To get Torx head screws tight and keep them tight, place a drop of oil under the head of the Torx screw instead of Loctite on the threads. This allows the screw to get tighter with less resistance and with little or no chance of working loose. Most manufacturers recommend tightening base screws to 12-15 in/lbs. If you feel more confident using Loctite on base screws, place a single drop on a hard surface and use a tooth pick to spread the single drop on each of the four screws. Like Brylcreem, "a little dab will do ya." Applying too much Loctite can cause the excess to leak into the action or other mechanical workings. If you think Loctite keeps screws tight, guess what it does to moving parts inside of a firearm.

Most gunsmiths "chase" or run a tap into each of the base holes to clean out any debris or metal chips that may remain in the hole from the manufacturer. A Q-tip or compressed air is then used to clean any loose debris. Dry install the bases and each of the screws to ensure each screw engages threads in the hole. On some one-piece bases each screw must be started into the threads before they can be tightened or the base will ride up prohibiting the other screws from engaging the threads.

This is also a good time to check the screw length with all the screws installed and engaged into the threads. Do the screws bottom out in the hole, or does the base move after tightening the screw? If so, the screw is too long and needs to be trimmed. A bench grinder or belt sander will make this a quick job, but the screw will get very hot -- too hot to touch, so use a good set of pliers or a screw holder to hold the screw while trimming. Be careful not to get the screw so hot that it loses its tempering. Quenching the screw in water helps cool the screw while trimming.

Rings: Holding it All Together

Like bases, rings come in many styles, with the conventional horizontal split being the most popular.

Scope Rings & Bases
Some of the tools used by the author to mount bases and determine proper ring height for this custom Winchester 70.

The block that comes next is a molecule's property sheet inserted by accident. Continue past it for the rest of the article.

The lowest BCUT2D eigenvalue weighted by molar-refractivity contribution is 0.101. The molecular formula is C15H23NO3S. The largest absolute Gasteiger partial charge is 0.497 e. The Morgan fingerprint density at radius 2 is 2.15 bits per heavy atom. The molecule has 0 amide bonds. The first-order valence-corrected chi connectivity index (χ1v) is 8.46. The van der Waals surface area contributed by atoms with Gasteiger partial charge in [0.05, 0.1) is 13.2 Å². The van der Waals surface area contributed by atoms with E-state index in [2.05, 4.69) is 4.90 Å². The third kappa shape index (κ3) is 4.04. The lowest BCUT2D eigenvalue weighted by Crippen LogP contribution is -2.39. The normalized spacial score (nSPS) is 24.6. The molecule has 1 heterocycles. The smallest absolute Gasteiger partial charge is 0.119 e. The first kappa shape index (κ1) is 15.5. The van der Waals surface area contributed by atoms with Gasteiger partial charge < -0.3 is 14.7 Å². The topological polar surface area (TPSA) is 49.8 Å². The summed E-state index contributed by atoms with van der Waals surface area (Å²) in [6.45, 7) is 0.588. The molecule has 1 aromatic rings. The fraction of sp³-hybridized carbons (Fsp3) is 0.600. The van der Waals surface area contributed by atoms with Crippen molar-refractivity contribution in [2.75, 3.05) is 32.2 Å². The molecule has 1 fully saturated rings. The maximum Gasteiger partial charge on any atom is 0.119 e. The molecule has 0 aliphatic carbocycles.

The Brownell-type ring is split vertically and has screws at the top and bottom of the ring, providing a sleeker look, but really serves no other function. These rings have a big following with the custom gun circle.

Rings can be over tightened causing denting to the scope tube, which can limit the amount of light the scope transmits back to your eye. Utilize the same amount of common sense when tightening ring screws. Leupold recommends tightening the ring screws to 15-20 in/lbs for each ring screw. The windage screw should torque to 45 in/lbs.

Loctite should never be used on ring screws. Use a small piece of black electrician's tape over the bottom of the ring if the scope is moving inside the rings. If a more severe case persists, Burris's signature series rings utilize a nylon bushing inside the steel ring. Once tightened down, the scope will not budge.

Many shooters prefer the steel Weaver or Picatinny or tactical rings. Each ring is machined to fit the base. The crossbolt at the bottom of the ring serves as a recoil lug preventing any movement. Leupold recommends tightening the crossbolt to 65 in/lbs. The fiercest recoil poses no threat of these rings from coming loose.

Determining What You Need

Most optic manufactures produce bases and rings and offer several styles. When shopping for bases and rings, look in the manufacturer's catalog for a guide to the right combination. Most manufactures have this information in their catalog and on their websites.

Let's say I have a Burris Euro Diamond scope with a 56mm objective, the outer bell part of the scope that I am going to mount on a Remington 700. According to the Burris catalog, using a one-piece base, I am going to need high rings to allow the objective to clear the barrel. Another consideration to take into account before choosing bases and rings is the length of the scope. An unusually short, compact scope may necessitate the need for a one-piece base; whereas a long scope may require a two-piece base, or even extension bases or rings or both, to clear the knobs and dials on a particular scope.

View all Scope Bases and Rings.

Comments for Scope Rings and Bases Guide

Name: Tom
Time: Friday, December 13, 2013

Totally Useless !!! no way to look for scope or bases for a rifle at all !!!